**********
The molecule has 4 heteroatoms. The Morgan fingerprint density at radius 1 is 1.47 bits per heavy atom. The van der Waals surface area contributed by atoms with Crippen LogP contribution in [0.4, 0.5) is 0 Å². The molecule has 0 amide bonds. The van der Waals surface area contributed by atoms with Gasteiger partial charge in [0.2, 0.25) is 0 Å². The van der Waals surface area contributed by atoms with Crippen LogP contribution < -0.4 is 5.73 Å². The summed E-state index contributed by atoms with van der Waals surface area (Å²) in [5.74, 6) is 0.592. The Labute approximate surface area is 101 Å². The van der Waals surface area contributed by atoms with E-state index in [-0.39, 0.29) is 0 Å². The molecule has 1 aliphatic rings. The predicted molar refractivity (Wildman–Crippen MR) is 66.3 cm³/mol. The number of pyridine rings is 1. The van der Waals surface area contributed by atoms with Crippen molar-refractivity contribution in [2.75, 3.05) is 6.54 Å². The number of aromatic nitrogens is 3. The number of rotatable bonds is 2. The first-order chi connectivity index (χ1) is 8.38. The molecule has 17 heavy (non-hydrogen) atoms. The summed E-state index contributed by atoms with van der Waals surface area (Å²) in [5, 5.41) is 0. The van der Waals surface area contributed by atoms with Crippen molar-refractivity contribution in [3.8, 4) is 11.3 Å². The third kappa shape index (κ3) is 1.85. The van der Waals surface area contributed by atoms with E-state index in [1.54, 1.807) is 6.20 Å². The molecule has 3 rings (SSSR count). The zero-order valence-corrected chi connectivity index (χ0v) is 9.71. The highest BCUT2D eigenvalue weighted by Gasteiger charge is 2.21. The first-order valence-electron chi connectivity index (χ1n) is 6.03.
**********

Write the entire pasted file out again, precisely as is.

The molecule has 4 heteroatoms. The Morgan fingerprint density at radius 1 is 1.47 bits per heavy atom. The van der Waals surface area contributed by atoms with Crippen LogP contribution in [0.4, 0.5) is 0 Å². The molecule has 0 amide bonds. The van der Waals surface area contributed by atoms with Gasteiger partial charge in [0.2, 0.25) is 0 Å². The van der Waals surface area contributed by atoms with Crippen LogP contribution < -0.4 is 5.73 Å². The summed E-state index contributed by atoms with van der Waals surface area (Å²) in [5.74, 6) is 0.592. The Labute approximate surface area is 101 Å². The van der Waals surface area contributed by atoms with E-state index in [-0.39, 0.29) is 0 Å². The molecule has 1 aliphatic rings. The predicted molar refractivity (Wildman–Crippen MR) is 66.3 cm³/mol. The number of pyridine rings is 1. The van der Waals surface area contributed by atoms with Crippen molar-refractivity contribution in [2.75, 3.05) is 6.54 Å². The number of aromatic nitrogens is 3. The number of rotatable bonds is 2. The first-order chi connectivity index (χ1) is 8.38. The molecule has 17 heavy (non-hydrogen) atoms. The summed E-state index contributed by atoms with van der Waals surface area (Å²) in [5, 5.41) is 0. The van der Waals surface area contributed by atoms with Crippen molar-refractivity contribution in [3.8, 4) is 11.3 Å². The third kappa shape index (κ3) is 1.85. The van der Waals surface area contributed by atoms with E-state index in [1.54, 1.807) is 6.20 Å². The molecule has 3 rings (SSSR count). The zero-order valence-corrected chi connectivity index (χ0v) is 9.71. The highest BCUT2D eigenvalue weighted by Gasteiger charge is 2.21. The first-order valence-electron chi connectivity index (χ1n) is 6.03.